Vito’s two sons were also great characters.  His eldest boy, Sonny, is played by James Caan and his youngest son, Michael, is played by Al Pacino.  They did a great job and were both, along with Robert Duvall (whose character was actually really cool) nominated for Best Supporting Actor for their respective roles.

Interesting note:  Al Pacino boycotted the Academy awards that year, complaining that he was nominated for Best Supporting Actor instead of Best Actor, since he actually had more screen time than Marlon Brando.  Brando actually refused his Oscar win and boycotted the ceremony in protest to the way American Indians were depicted in Hollywood and on television.  Instead, he sent a Native American Indian in full Indian costume to the Awards Ceremony to explain his reasons for doing so.

I must admit that I have never been a huge James Caan fan, but I must concede that he was perfect for the role of Sonny.  He was hot-headed and dangerous, and his death scene is pretty spectacular.  It was also unexpected.  I didn’t see it coming.  Caan was very believable and earned my respect for the part.

But for me, the real star of the movie was Pacino.  As Vito’s son, he is a part of the family and is aware of the criminal actions of his father.  Yet he tries to maintain a distance from that side of the business.  But after Vito survives an assassination attempt, Michael is beat by a corrupt police officer while protecting him from further harm.  His response is to publicly murder the assassin and the Police officer, after which he is forced to leave the country.  A large portion of the plot follows his transformation from the innocent young man to the dangerous head of the Italian Mafia, Don Corleone.

Pacino was also very young, and a fairly unknown actor at the time.  He only had two movies under his belt, and even though producers thought him too short for the part, Coppola threatened to quit if Pacino was not cast.  I thought he did a remarkable job.  Back then, he had an innocent and youthful look that I’m sure appealed to audiences.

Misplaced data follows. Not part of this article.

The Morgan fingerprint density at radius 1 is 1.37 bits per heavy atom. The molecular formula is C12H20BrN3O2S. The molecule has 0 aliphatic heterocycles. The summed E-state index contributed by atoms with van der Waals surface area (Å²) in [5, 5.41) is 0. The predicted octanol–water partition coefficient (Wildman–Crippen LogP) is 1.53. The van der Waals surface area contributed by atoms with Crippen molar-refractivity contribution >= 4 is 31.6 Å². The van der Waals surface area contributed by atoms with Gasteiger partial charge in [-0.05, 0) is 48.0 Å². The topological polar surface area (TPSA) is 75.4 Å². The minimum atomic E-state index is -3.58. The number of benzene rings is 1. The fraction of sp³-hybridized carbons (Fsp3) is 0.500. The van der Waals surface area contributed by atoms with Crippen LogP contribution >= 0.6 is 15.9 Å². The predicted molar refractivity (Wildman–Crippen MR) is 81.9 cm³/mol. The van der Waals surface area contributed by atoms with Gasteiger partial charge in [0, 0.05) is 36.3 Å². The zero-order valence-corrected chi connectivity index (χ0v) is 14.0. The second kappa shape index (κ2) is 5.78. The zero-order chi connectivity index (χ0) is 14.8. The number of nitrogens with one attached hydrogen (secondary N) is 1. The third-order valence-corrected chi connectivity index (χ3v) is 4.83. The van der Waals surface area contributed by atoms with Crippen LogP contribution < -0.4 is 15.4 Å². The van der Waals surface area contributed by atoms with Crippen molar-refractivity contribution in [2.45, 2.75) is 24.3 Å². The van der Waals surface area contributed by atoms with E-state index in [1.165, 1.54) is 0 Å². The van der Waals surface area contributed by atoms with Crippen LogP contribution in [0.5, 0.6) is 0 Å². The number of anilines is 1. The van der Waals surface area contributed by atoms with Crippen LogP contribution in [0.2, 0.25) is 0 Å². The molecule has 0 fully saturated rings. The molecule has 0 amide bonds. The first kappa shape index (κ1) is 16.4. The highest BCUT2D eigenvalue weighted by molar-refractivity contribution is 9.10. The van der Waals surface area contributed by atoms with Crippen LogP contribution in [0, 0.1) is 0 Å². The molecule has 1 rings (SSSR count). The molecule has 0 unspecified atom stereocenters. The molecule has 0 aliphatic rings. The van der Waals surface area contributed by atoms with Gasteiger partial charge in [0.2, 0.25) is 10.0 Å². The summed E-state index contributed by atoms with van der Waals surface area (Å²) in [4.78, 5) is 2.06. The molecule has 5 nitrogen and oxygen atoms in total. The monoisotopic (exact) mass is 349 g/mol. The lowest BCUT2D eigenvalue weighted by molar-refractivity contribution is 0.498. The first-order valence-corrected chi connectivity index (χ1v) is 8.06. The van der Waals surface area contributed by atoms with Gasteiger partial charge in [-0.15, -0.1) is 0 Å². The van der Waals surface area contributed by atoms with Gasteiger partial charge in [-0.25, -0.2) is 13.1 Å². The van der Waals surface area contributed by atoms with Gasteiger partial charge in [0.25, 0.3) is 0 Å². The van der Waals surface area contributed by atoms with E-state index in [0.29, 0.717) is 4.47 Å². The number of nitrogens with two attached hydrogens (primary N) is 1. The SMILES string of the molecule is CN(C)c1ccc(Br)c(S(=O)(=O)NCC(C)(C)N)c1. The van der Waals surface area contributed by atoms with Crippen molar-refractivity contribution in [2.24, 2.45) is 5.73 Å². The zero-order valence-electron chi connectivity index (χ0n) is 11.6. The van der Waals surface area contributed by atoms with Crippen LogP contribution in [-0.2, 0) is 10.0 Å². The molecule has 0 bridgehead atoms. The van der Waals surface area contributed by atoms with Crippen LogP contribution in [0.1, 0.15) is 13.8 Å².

The story is fast-paced and action-packed with an ending that was very cool.  I don’t want to give too much away, but after Vito’s death, Michael ends up taking over the family business, including the illegal parts.  He does so with style, with brains, and with supreme vengeance.  Even though he is a mafia boss, even though he lies to his wife Kay, played very well by Diane Keaton (who was so young I honestly didn’t even recognize her as the mature actress we all know today!), even though he orders a host of murders and is a dangerous criminal of the first degree, you end up rooting for him.  He is a true antihero.

There are two fairly minor parts that I want to mention for their good acting.  First was Richard S. Castellano, playing the part of Peter Clemenza, a hit-man for Don Corleone.  He was also perfectly cast and did a great job.  His level of devotion to Vito, and then to Michael was very well done.  It sometimes seemed close to groveling, yet never over-the-top.  Second was Simonetta Stefanelli, Michael’s first wife, Apollonia, whom he met while hiding out in Sicily. She was gorgeous and really looked her part.  Her screen-time was brief but memorable.

The movie was incredibly popular with audiences.  Its original budget was only 2 million, yet it made 81.5 million in its initial release, making it the highest grossing film of 1972.  This was one of the big Best Picture winners, on par with Lawrence of Arabia, Ben-Hur, and Gone with the wind.  It really deserved that coveted Best Picture Oscar!